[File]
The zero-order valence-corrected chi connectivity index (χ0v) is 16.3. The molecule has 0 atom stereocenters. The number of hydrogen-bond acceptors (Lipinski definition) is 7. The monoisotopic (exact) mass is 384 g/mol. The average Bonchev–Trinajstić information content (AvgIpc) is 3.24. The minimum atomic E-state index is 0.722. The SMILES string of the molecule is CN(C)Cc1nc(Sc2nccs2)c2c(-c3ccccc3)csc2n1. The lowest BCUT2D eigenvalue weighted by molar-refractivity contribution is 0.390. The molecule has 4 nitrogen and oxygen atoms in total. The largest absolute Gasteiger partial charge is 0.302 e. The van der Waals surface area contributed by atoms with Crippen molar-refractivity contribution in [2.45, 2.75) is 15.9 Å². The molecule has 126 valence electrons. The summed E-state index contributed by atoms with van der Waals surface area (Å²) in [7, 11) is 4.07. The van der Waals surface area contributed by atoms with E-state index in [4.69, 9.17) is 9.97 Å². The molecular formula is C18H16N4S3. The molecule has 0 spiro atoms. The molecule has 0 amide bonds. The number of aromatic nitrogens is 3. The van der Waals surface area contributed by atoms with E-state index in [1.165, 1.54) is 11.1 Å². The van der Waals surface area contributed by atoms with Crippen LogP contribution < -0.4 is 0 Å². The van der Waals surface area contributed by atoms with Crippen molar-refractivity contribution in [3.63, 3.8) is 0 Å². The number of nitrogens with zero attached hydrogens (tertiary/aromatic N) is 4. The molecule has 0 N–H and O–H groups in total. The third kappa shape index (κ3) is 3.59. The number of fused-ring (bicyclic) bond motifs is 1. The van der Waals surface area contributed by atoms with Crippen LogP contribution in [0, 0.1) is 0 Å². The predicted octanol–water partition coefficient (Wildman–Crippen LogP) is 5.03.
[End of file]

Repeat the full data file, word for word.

The zero-order valence-corrected chi connectivity index (χ0v) is 16.3. The molecule has 0 atom stereocenters. The number of hydrogen-bond acceptors (Lipinski definition) is 7. The monoisotopic (exact) mass is 384 g/mol. The average Bonchev–Trinajstić information content (AvgIpc) is 3.24. The minimum atomic E-state index is 0.722. The SMILES string of the molecule is CN(C)Cc1nc(Sc2nccs2)c2c(-c3ccccc3)csc2n1. The lowest BCUT2D eigenvalue weighted by molar-refractivity contribution is 0.390. The molecule has 4 nitrogen and oxygen atoms in total. The largest absolute Gasteiger partial charge is 0.302 e. The van der Waals surface area contributed by atoms with Crippen molar-refractivity contribution in [2.45, 2.75) is 15.9 Å². The molecule has 126 valence electrons. The summed E-state index contributed by atoms with van der Waals surface area (Å²) in [7, 11) is 4.07. The van der Waals surface area contributed by atoms with E-state index in [4.69, 9.17) is 9.97 Å². The molecular formula is C18H16N4S3. The molecule has 0 spiro atoms. The molecule has 0 amide bonds. The number of aromatic nitrogens is 3. The van der Waals surface area contributed by atoms with E-state index in [1.165, 1.54) is 11.1 Å². The van der Waals surface area contributed by atoms with Crippen LogP contribution < -0.4 is 0 Å². The van der Waals surface area contributed by atoms with Crippen molar-refractivity contribution in [3.63, 3.8) is 0 Å². The number of nitrogens with zero attached hydrogens (tertiary/aromatic N) is 4. The molecule has 0 N–H and O–H groups in total. The third kappa shape index (κ3) is 3.59. The number of fused-ring (bicyclic) bond motifs is 1. The van der Waals surface area contributed by atoms with Crippen LogP contribution in [0, 0.1) is 0 Å². The predicted octanol–water partition coefficient (Wildman–Crippen LogP) is 5.03.